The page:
Blackness swallowed him up, then pain shot through his head as his vision cleared, glittering stars filtering through the evening sun. He saw O’Keefe standing over him.
“I won’t have some horse thief on my land,” he said swinging the sword downward.
Dakota rolled to the right, the blade catching his back shoulder. Still dazed, and fire spreading through his body from the pain, he tried to stumble to his feet.
“An abomination, I tell you!”
O’Keefe swung again. The blade slashed down the left side of Dakota’s back, flipping him sideways. Fighting to breathe, he tried to scramble backward as the old man raised his arm to slash at him again.
His hand connected with a rock.
“I’ll kill you, devil’s spawn!” O’Keefe yelled, his arm arcing downward.
Through his blurred vision, Dakota hurled the rock at what he hoped was O’Keefe’s head, at the same time kicking out with his feet.
Just as the blade sliced across his stomach he had the satisfaction of seeing O’Keefe hit the ground beside him.
Dakota woke to Flame nuzzling his face.
The sun had set.
He looked to his left where O’Keefe had landed. No sign of the devil.
He needed to get away.
To the ranch below the creek.
Watch for a Giant and a boy of great honor.
Grandfather’s words spurred him to move. Fighting the pain, he grabbed Flame’s mane. The stallion lowered enough for Dakota to slide onto its back. He hugged tightly to the horse’s neck, heading it up the hill.
He regretted leaving the gray to the cruelty of O’Keefe, but he had to save himself first.
After an agonizing and slow trip over the hill, across the creek and down through the herd of milling cows, Flame brought him to the house.
He knew he’d lost too much blood to try and stand. He could feel it coating Flame’s back.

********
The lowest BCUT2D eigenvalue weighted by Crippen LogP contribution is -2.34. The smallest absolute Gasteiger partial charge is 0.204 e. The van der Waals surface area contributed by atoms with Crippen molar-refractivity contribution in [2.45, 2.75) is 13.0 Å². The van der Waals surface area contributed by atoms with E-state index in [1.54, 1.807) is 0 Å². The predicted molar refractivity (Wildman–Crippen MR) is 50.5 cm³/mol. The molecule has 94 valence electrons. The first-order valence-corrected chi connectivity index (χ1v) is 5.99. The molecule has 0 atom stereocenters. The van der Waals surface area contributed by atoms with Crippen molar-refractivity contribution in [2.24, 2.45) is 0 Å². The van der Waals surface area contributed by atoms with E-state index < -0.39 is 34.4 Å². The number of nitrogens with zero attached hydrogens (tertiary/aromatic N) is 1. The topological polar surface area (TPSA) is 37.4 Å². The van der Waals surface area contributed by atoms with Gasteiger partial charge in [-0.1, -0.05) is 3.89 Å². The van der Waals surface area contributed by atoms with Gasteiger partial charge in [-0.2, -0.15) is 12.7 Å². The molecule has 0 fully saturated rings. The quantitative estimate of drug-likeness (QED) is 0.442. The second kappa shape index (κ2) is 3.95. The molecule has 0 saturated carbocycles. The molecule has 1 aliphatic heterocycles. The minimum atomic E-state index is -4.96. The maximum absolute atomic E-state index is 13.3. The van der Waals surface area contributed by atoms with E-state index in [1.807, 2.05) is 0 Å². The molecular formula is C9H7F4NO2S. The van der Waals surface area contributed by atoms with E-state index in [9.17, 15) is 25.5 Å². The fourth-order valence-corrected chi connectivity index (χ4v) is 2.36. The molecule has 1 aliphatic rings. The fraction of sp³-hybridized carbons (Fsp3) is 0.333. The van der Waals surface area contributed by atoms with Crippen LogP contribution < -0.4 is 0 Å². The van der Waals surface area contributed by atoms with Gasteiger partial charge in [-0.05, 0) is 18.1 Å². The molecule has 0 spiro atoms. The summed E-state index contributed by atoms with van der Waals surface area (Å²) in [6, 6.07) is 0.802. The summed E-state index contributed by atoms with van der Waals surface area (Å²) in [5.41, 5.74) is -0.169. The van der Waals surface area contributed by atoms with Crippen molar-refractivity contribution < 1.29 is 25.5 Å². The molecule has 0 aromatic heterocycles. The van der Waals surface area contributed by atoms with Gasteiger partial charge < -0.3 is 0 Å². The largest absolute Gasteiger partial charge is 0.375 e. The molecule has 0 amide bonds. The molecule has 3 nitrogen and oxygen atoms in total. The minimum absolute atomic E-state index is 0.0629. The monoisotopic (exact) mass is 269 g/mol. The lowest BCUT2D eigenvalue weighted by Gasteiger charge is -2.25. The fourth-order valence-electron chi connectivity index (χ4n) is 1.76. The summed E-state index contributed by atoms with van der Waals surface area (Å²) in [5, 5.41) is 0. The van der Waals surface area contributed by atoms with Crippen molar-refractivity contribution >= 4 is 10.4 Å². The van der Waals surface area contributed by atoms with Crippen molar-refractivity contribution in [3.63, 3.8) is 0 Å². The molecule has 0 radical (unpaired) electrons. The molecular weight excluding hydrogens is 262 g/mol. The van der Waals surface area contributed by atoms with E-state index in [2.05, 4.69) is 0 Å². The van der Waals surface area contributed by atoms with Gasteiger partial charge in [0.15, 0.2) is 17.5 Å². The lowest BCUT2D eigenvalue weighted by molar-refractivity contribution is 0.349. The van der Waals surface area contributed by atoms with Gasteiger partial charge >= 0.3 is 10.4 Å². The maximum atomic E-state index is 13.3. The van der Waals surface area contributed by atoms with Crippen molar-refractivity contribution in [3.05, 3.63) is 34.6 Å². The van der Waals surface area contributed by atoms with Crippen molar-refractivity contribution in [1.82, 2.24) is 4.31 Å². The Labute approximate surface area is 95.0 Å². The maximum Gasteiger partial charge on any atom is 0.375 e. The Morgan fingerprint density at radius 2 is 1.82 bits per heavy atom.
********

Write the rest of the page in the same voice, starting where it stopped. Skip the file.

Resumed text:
“Forward,” he commanded.
Flame stepped onto the wooden porch with his front hooves and nudged at the closed door.
Dakota held onto his neck with all the strength he had left.
The door swung open.
“What the hell?” the boy with curls the color of the plains grass in winter said. He steadied Flame’s head, then yelled behind him, “Cap! Juanita! Come quick!”
“Quinn, what’d we talk about swearing in the house? Sweet Jesus,” the man said from behind him. So tall he had to stoop to get out the door, he held Flame’s head and eased him back from the door and off the porch.
“What happened to you, son?” the man asked, trying to pry his fingers loose from Flame’s mane.
“O’Keefe,” was all Dakota could manage.
“That old bastard,” the giant muttered.
“Madra de Dios!” the woman, half the size of the man, came around and stroked her soft hands across Dakota’s face. “We must get him inside, Anson.”
“I see that, my love. You go pull down the covers to Quinn’s bed while I get the lad. Quinn, we’ll be needing some fresh water from the creek.”
“Yes, sir, Cap.” The boy named Quinn said, grabbing a bucket off the porch.
“Then you’ll need to see to the lad’s horse.”
“Flame,” Dakota whispered.
“Is that his name?” Quinn asked.
“I’ll take good care of him.” And Dakota knew he would and loosened his grip.
The Giant called Cap, pulled him gently off Flame’s back, cradling him in his arms. “You’re all right, son. We’ve got you now.”